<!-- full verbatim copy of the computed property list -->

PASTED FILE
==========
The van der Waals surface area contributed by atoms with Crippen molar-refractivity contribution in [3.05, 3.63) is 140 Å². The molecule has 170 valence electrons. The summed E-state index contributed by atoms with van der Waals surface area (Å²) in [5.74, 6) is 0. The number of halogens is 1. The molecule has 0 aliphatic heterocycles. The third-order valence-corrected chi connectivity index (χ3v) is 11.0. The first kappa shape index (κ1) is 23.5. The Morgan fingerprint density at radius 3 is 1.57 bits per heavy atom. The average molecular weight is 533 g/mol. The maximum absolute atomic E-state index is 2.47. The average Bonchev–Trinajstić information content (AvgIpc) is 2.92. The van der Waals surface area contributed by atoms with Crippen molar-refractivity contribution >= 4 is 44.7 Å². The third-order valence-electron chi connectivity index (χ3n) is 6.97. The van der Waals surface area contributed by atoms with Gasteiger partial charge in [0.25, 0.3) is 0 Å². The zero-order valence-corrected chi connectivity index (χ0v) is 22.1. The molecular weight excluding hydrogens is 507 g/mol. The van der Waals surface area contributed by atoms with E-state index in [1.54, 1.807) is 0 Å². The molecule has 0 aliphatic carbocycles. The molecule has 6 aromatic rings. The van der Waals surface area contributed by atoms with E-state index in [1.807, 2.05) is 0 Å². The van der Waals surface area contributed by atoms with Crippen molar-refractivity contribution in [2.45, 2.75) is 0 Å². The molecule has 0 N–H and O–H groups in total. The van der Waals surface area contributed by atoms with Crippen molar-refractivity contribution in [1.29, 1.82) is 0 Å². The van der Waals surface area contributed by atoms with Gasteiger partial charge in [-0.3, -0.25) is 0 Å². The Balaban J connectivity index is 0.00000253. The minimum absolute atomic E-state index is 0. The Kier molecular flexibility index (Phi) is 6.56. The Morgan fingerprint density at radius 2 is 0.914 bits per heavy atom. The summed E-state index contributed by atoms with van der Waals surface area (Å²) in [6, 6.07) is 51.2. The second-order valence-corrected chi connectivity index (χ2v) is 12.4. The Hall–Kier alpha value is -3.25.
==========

The van der Waals surface area contributed by atoms with Crippen molar-refractivity contribution in [3.05, 3.63) is 140 Å². The molecule has 170 valence electrons. The summed E-state index contributed by atoms with van der Waals surface area (Å²) in [5.74, 6) is 0. The number of halogens is 1. The molecule has 0 aliphatic heterocycles. The third-order valence-corrected chi connectivity index (χ3v) is 11.0. The first kappa shape index (κ1) is 23.5. The Morgan fingerprint density at radius 3 is 1.57 bits per heavy atom. The average molecular weight is 533 g/mol. The maximum absolute atomic E-state index is 2.47. The average Bonchev–Trinajstić information content (AvgIpc) is 2.92. The van der Waals surface area contributed by atoms with Crippen molar-refractivity contribution >= 4 is 44.7 Å². The third-order valence-electron chi connectivity index (χ3n) is 6.97. The van der Waals surface area contributed by atoms with Gasteiger partial charge in [0.25, 0.3) is 0 Å². The zero-order valence-corrected chi connectivity index (χ0v) is 22.1. The molecular weight excluding hydrogens is 507 g/mol. The van der Waals surface area contributed by atoms with E-state index in [1.54, 1.807) is 0 Å². The molecule has 0 aliphatic carbocycles. The molecule has 6 aromatic rings. The van der Waals surface area contributed by atoms with E-state index in [1.807, 2.05) is 0 Å². The van der Waals surface area contributed by atoms with Crippen molar-refractivity contribution in [2.45, 2.75) is 0 Å². The molecule has 0 N–H and O–H groups in total. The van der Waals surface area contributed by atoms with Crippen molar-refractivity contribution in [1.29, 1.82) is 0 Å². The van der Waals surface area contributed by atoms with Gasteiger partial charge in [-0.3, -0.25) is 0 Å². The Balaban J connectivity index is 0.00000253. The minimum absolute atomic E-state index is 0. The Kier molecular flexibility index (Phi) is 6.56. The Morgan fingerprint density at radius 2 is 0.914 bits per heavy atom. The summed E-state index contributed by atoms with van der Waals surface area (Å²) in [6, 6.07) is 51.2. The second-order valence-corrected chi connectivity index (χ2v) is 12.4. The Hall–Kier alpha value is -3.25.